"Hm, serious business," she says.


"Still, no matter how tough it might be for you rich people to figure out what to wipe out all your money on next, it can't compare to poverty. Leagues apart on the hardship spectrum."

Draco orders another scotch on the rocks, sliding a stack of coins across the bar. He bites back a barbed comment when he catches her eyeing the size of his tab. Cocking his head, he says slowly, "I don't know about that."

"Oh, this ought to be good. How do you figure?"

"I'll admit to the odd fantasy—delusional moment, really—every now and then."

"Do tell," she coaxes. "Well, unless it's too lurid. Not sure I want to know all your creature habits or demented inner workings."

"You can rest easy," says Draco wryly. "It's very bland. Vanilla, even. Just me cast out on the street with only the clothes on my back. No money, no name, no history, nothing. It doesn't seem so awful."

"Sure. Except it is." Her voice becomes almost imperceptibly sharper. "You shouldn't ever romanticize poverty. It's not."

"Is that what I'm doing?"

"It doesn't seem so awful," she parrots his words back at him. "Well, you know what – there's nothing glorious about having nothing. It's not all ill-fitting clothes and homemade Christmas presents. It's that look in people's eyes that somehow you deserve it, that you've done something wrong," her calloused hands tighten around the empty shot glass, "or digging through the ninety-percent-off bin in the wrong season and people treating you like what's on the outside, the battered books and secondhand brooms, are all you'll ever be. It's not just panhandling or skirting starvation—we've never been that badly off. It's the way so few people'll give you a chance, and all you can do is grin and bear it and wait them out."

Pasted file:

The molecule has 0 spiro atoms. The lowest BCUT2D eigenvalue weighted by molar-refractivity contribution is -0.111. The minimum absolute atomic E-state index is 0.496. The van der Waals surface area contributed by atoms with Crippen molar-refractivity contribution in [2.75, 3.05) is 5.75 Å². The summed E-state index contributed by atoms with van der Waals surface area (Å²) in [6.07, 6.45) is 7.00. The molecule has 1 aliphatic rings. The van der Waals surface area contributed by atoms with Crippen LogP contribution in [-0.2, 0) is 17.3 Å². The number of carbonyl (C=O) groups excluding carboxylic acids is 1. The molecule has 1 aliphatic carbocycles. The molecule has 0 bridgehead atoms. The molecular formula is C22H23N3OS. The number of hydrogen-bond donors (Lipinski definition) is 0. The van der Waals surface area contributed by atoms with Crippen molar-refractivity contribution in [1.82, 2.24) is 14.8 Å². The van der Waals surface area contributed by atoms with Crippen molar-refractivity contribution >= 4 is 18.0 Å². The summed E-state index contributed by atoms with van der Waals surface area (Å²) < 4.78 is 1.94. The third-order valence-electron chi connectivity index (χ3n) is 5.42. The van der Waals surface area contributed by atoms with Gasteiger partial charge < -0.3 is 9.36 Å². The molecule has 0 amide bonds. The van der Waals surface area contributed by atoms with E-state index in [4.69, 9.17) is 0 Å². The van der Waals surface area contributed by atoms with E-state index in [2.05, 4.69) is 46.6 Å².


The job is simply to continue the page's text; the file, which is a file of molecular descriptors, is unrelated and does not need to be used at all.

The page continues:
"Christ, Weasley," says Draco. "That's why I called it a delusion. I was one of those people you're talking about, who'd written your family off, remember?"

"Perfectly," she replies, frowning. Her brows furrow at this fluid admission, delivered so simply in his cultured tones it sounded rehearsed even to him. "Was one of those people?"

He turns on the bar stool to face her, and he doesn't understand why it's important that she should know this, but it is. "I'd be irredeemably stupid to still believe it, what with your Quidditch stardom and your brothers' millions."

"Very astute, Malfoy." Ginny Weasley laughs, a rueful smile curving her lips. "Congratulations. Better late to the reality party than a no-show, I suppose."

This is my theory: We've got to meet the wrong people so we'll know when we meet the right one.

That is the worst excuse I've ever heard for the number of notches on your belt.